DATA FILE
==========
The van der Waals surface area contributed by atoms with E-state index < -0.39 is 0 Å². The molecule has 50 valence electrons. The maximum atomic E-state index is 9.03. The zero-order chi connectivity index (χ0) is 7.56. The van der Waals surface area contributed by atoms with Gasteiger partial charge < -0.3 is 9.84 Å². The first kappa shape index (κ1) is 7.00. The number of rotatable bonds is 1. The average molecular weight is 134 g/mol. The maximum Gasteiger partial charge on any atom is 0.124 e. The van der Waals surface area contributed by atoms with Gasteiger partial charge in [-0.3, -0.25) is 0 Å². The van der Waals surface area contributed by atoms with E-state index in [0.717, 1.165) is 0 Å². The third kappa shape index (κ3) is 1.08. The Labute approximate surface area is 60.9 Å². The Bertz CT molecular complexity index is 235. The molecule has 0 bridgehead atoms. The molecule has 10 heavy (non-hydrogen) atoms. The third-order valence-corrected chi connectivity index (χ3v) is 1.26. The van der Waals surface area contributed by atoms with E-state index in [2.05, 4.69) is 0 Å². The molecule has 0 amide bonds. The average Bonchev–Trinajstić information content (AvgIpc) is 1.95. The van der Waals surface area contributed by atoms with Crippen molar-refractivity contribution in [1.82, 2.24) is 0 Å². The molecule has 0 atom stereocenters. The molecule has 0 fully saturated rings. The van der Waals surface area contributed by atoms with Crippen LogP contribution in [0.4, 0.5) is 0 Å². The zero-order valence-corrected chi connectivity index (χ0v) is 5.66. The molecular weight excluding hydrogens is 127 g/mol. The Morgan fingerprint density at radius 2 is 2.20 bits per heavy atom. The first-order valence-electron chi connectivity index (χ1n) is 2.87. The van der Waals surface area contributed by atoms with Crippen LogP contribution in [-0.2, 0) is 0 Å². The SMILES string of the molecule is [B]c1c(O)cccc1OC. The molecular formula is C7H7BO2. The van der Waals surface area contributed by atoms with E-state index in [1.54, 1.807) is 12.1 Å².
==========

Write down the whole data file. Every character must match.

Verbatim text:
The van der Waals surface area contributed by atoms with E-state index < -0.39 is 0 Å². The molecule has 50 valence electrons. The maximum atomic E-state index is 9.03. The zero-order chi connectivity index (χ0) is 7.56. The van der Waals surface area contributed by atoms with Gasteiger partial charge < -0.3 is 9.84 Å². The first kappa shape index (κ1) is 7.00. The number of rotatable bonds is 1. The average molecular weight is 134 g/mol. The maximum Gasteiger partial charge on any atom is 0.124 e. The van der Waals surface area contributed by atoms with Gasteiger partial charge in [-0.3, -0.25) is 0 Å². The van der Waals surface area contributed by atoms with E-state index in [0.717, 1.165) is 0 Å². The third kappa shape index (κ3) is 1.08. The Labute approximate surface area is 60.9 Å². The Bertz CT molecular complexity index is 235. The molecule has 0 bridgehead atoms. The molecule has 10 heavy (non-hydrogen) atoms. The third-order valence-corrected chi connectivity index (χ3v) is 1.26. The van der Waals surface area contributed by atoms with E-state index in [2.05, 4.69) is 0 Å². The molecule has 0 amide bonds. The average Bonchev–Trinajstić information content (AvgIpc) is 1.95. The van der Waals surface area contributed by atoms with Crippen molar-refractivity contribution in [1.82, 2.24) is 0 Å². The molecule has 0 atom stereocenters. The molecule has 0 fully saturated rings. The van der Waals surface area contributed by atoms with Crippen LogP contribution in [0.4, 0.5) is 0 Å². The zero-order valence-corrected chi connectivity index (χ0v) is 5.66. The molecular weight excluding hydrogens is 127 g/mol. The Morgan fingerprint density at radius 2 is 2.20 bits per heavy atom. The first-order valence-electron chi connectivity index (χ1n) is 2.87. The van der Waals surface area contributed by atoms with Crippen LogP contribution in [-0.2, 0) is 0 Å². The SMILES string of the molecule is [B]c1c(O)cccc1OC. The molecular formula is C7H7BO2. The van der Waals surface area contributed by atoms with E-state index in [1.54, 1.807) is 12.1 Å².